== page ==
Picture this. You’re living in a rural area of a developing country. The nearest major town or city is a couple hours away. The community that you are living in does not have electricity. Proper sanitation might also be lacking. Once the sun goes down, that’s it. No more lights. For billions of people around the world, this is a reality. Makes you think.
The World Bank and the Government of the Netherlands provided support to a Mongolian program aimed at bringing solar power to the country’s nomadic herders. The project, called “Renewable Energy and Rural Electricity Access” (REAP), was funded by a US $3.5 million grant from the International Development Association (IDA), a US $3.5 million
From a technological point of view, India is an excellent place for the development of solar energy. It gets plenty of sunshine for most parts of the year, with the summer temperatures well in excess of 1000 F in most parts of the country. To the northwest, India has the Thar Desert that has been identified as a feasible spot for the development of solar power, since the area is mostly an arid land and gets plenty of sunlight.
Apart from the solar power generation potential at a large scale, there is plenty of scope for household solar harvesting.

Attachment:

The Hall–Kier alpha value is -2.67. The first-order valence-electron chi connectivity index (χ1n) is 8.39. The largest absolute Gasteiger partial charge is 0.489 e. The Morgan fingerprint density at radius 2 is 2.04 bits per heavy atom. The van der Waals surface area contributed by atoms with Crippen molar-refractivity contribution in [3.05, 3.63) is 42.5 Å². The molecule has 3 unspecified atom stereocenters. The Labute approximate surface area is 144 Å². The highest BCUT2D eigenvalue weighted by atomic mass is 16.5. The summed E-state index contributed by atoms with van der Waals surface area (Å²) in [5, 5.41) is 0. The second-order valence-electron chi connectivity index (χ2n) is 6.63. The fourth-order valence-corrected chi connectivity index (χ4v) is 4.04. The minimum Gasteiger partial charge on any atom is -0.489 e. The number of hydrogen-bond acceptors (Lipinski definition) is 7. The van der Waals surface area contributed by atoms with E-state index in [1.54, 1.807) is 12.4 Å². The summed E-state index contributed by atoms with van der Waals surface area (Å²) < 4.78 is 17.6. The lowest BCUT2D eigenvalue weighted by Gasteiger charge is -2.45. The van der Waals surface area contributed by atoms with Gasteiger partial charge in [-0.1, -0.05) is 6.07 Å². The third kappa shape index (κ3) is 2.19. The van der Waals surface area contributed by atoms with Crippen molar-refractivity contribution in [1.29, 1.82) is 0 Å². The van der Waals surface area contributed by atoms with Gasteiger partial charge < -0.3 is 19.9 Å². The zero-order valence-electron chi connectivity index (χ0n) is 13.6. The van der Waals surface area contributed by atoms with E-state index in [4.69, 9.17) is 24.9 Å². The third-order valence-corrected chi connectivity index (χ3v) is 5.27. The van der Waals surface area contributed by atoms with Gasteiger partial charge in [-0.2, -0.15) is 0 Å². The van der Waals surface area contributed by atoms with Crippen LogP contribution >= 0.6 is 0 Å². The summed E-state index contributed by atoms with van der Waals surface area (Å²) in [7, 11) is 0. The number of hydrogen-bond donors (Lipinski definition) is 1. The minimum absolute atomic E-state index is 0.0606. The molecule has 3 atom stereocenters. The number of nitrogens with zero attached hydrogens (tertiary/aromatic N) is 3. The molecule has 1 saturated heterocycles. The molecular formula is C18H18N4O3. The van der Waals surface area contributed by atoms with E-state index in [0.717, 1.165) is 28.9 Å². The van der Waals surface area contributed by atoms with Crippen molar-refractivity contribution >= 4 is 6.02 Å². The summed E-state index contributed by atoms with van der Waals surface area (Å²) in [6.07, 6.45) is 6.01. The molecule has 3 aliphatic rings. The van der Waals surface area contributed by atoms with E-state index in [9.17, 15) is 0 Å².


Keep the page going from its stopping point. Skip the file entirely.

The SunPower Foundation is working to “change the way the world is powered.” The Foundation supports on-the-ground installation projects for rural communities in places like Mexico and the Philippines, as well as curriculum development for schools.
The Solar Energy for Rural Electrification project in the Philippines has impacted
Following up from my last post. Other areas of interest at the World Bank’s Energy Week conference included rural electrification. Grid connection is notoriously poor throughout Africa. Tanzania, for example, is around 22% depending on whom you talk to. In addition, just because a community has a grid penetration, it doesn’t mean everyone in that community has power at their house. Connections are expensive. The waiting list for the utility to make the connection is long.
Often time people take it upon themselves to make their own connection. Even if they do have power, it might not be reliable. Kenyan Power and Lighting Company is estimated to have around 11,000 outages per month. The other option for people to address lack of (or unreliable) grid connection is to support it with solar PV or fuel based generators. These two technologies support communities, can add capacity to the grid (if connected), and provide a potentially cheaper way to provide power to end-users (factoring in the implied costs associated with transmission) .